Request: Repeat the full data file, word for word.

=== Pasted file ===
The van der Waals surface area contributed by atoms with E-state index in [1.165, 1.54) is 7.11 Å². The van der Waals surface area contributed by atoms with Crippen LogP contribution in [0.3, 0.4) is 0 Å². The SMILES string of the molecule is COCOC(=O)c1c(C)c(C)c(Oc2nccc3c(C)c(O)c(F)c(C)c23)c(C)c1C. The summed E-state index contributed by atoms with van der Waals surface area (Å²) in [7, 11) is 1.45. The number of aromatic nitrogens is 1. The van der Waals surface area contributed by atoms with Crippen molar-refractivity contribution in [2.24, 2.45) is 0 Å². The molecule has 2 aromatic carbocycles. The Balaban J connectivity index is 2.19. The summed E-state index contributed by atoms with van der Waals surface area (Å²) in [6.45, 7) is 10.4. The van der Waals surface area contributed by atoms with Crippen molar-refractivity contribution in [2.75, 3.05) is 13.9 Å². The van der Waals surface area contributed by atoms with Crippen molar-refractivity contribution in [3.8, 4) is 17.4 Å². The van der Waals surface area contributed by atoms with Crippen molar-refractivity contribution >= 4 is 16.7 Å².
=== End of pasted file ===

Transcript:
The van der Waals surface area contributed by atoms with E-state index in [1.165, 1.54) is 7.11 Å². The van der Waals surface area contributed by atoms with Crippen LogP contribution in [0.3, 0.4) is 0 Å². The SMILES string of the molecule is COCOC(=O)c1c(C)c(C)c(Oc2nccc3c(C)c(O)c(F)c(C)c23)c(C)c1C. The summed E-state index contributed by atoms with van der Waals surface area (Å²) in [7, 11) is 1.45. The number of aromatic nitrogens is 1. The van der Waals surface area contributed by atoms with Crippen molar-refractivity contribution in [2.24, 2.45) is 0 Å². The molecule has 2 aromatic carbocycles. The Balaban J connectivity index is 2.19. The summed E-state index contributed by atoms with van der Waals surface area (Å²) in [6.45, 7) is 10.4. The van der Waals surface area contributed by atoms with Crippen molar-refractivity contribution in [2.75, 3.05) is 13.9 Å². The van der Waals surface area contributed by atoms with Crippen molar-refractivity contribution in [3.8, 4) is 17.4 Å². The van der Waals surface area contributed by atoms with Crippen molar-refractivity contribution >= 4 is 16.7 Å².